Traditionally, the SWT is characterized as an incremental test that assumes values close to maximum when compared to maximal incremental tests using ergometry. Modifying the stimulus given during the E6MWT might have led patients to walk at a speed approximating the maximum for a prolonged period of time (six minutes for this test). This concept is similar to that known as critical potency, in which the load tolerated by patients with moderate to severe COPD during high-intensity exercise would be limited to the dynamic ventilatory response.(29)
Endurance was strongly associated with the level of ventilatory stress, resulting in an increase in the sensation of dyspnea.(29) This would explain, therefore, the finding of higher levels for the sensation of dyspnea and HR on the E6MWT than on the SWT, since the latter is an incremental test that is interrupted immediately after reaching maximum load, thereby submitting patients to very high workloads over a shorter period of time. It has been reported that, three minutes after the beginning of the 6MWT, patients reach a walking speed plateau, accompanied by the maximum sustainable ventilatory level, which is said to be close to 90% of maximum voluntary ventilation. It has been shown that, on a 6MWT involving standardized external encouragement, patients will assume the maximum sustainable speed.(30)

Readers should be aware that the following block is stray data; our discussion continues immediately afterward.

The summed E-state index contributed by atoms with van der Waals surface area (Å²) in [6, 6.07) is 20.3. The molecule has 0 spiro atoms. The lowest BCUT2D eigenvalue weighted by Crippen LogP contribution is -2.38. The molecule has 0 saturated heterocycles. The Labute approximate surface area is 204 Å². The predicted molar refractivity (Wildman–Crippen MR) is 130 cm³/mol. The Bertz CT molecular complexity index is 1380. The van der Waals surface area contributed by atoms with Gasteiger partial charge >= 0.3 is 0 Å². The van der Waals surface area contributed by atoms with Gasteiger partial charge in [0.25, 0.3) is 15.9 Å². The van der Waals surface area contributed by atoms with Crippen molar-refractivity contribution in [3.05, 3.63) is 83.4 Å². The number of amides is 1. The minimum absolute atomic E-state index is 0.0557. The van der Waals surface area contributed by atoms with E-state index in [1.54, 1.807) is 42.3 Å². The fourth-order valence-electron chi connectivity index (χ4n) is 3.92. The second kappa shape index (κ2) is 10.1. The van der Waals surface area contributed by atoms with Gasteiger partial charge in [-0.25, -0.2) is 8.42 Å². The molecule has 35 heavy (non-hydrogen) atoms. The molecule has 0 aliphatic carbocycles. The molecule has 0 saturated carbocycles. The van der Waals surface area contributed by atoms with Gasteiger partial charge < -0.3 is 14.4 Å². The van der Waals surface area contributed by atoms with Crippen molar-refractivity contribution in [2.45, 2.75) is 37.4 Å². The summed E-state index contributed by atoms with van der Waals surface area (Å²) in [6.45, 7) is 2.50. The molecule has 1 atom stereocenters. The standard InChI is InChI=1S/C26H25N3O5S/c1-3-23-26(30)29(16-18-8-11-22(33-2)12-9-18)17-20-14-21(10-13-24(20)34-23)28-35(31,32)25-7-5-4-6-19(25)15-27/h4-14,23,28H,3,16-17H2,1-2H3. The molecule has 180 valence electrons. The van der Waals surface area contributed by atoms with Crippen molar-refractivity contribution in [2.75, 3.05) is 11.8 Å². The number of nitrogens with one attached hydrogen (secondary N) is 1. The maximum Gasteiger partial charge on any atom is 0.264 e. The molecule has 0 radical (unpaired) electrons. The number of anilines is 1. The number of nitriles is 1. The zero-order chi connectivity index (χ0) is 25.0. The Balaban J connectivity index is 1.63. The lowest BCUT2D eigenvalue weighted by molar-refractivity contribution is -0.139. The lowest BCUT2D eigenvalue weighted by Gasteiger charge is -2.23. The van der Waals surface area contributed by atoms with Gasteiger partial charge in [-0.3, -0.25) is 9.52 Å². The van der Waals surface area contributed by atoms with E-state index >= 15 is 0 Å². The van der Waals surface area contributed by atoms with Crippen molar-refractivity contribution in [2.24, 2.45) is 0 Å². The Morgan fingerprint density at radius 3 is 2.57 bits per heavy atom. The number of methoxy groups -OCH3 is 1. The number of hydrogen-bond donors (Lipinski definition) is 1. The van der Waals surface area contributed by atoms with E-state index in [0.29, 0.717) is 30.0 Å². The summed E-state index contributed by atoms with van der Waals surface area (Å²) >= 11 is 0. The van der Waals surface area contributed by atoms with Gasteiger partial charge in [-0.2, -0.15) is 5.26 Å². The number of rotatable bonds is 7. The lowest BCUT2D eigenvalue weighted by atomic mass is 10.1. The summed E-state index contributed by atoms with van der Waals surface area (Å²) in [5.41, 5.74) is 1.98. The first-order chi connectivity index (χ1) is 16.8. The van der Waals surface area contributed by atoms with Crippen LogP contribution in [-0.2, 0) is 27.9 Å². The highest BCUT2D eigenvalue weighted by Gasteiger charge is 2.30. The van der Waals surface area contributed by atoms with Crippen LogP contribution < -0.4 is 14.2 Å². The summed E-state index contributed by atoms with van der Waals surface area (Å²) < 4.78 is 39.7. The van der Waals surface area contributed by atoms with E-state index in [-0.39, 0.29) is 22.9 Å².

Based on the principal findings of the present study, we concluded that the SWT can be used to evaluate exercise tolerance in patients with COPD in Brazil. This test in an incremental field test, is easily performed and requires no sophisticated equipment. The comparison between the SWT and the E6MWT showed that both tests present similar post-test values, although HR and sensation of dyspnea were higher after the E6MWT. The clinical implication of the differences between the use of these two tests, as a proposal for the training load in more simplified rehabilitation programs, should be evaluated in future studies, which should also include a more detailed evaluation of the differences between the standard 6MWT and the E6MWT in terms of the metabolic changes occurring during their performance.


1. Celli BR, MacNee W; ATS/ERS Task Force. Standards for the diagnosis and treatment of patients with COPD: a summary of the ATS/ERS position paper. Eur Respir J. 2004;23(6):932-46.